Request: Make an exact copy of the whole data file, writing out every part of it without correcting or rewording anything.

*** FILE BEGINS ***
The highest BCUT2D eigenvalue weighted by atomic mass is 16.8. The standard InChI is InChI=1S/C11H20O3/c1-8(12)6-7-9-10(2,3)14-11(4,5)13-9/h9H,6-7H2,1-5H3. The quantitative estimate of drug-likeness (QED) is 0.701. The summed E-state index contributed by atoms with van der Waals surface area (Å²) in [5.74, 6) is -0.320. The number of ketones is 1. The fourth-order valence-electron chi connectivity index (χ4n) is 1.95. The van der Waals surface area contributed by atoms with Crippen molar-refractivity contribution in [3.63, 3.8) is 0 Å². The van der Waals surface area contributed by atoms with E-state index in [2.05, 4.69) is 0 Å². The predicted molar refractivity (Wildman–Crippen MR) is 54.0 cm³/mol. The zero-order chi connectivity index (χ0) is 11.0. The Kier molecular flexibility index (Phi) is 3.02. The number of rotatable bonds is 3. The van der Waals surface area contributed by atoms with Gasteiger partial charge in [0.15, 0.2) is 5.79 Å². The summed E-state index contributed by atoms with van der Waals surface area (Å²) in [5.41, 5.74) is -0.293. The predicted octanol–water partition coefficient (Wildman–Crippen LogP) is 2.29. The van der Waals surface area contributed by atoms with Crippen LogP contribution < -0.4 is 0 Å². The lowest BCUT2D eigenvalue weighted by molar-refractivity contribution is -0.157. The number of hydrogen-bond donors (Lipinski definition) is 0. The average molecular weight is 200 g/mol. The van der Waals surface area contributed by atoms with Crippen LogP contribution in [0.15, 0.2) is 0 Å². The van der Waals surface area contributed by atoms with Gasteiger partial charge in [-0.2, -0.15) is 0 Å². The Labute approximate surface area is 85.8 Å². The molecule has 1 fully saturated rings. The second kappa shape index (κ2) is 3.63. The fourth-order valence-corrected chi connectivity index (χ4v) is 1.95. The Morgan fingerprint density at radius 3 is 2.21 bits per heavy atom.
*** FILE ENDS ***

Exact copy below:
The highest BCUT2D eigenvalue weighted by atomic mass is 16.8. The standard InChI is InChI=1S/C11H20O3/c1-8(12)6-7-9-10(2,3)14-11(4,5)13-9/h9H,6-7H2,1-5H3. The quantitative estimate of drug-likeness (QED) is 0.701. The summed E-state index contributed by atoms with van der Waals surface area (Å²) in [5.74, 6) is -0.320. The number of ketones is 1. The fourth-order valence-electron chi connectivity index (χ4n) is 1.95. The van der Waals surface area contributed by atoms with Crippen molar-refractivity contribution in [3.63, 3.8) is 0 Å². The van der Waals surface area contributed by atoms with E-state index in [2.05, 4.69) is 0 Å². The predicted molar refractivity (Wildman–Crippen MR) is 54.0 cm³/mol. The zero-order chi connectivity index (χ0) is 11.0. The Kier molecular flexibility index (Phi) is 3.02. The number of rotatable bonds is 3. The van der Waals surface area contributed by atoms with Gasteiger partial charge in [0.15, 0.2) is 5.79 Å². The summed E-state index contributed by atoms with van der Waals surface area (Å²) in [5.41, 5.74) is -0.293. The predicted octanol–water partition coefficient (Wildman–Crippen LogP) is 2.29. The van der Waals surface area contributed by atoms with Crippen LogP contribution < -0.4 is 0 Å². The lowest BCUT2D eigenvalue weighted by molar-refractivity contribution is -0.157. The number of hydrogen-bond donors (Lipinski definition) is 0. The average molecular weight is 200 g/mol. The van der Waals surface area contributed by atoms with Crippen LogP contribution in [0.15, 0.2) is 0 Å². The van der Waals surface area contributed by atoms with Gasteiger partial charge in [-0.2, -0.15) is 0 Å². The Labute approximate surface area is 85.8 Å². The molecule has 1 fully saturated rings. The second kappa shape index (κ2) is 3.63. The fourth-order valence-corrected chi connectivity index (χ4v) is 1.95. The Morgan fingerprint density at radius 3 is 2.21 bits per heavy atom.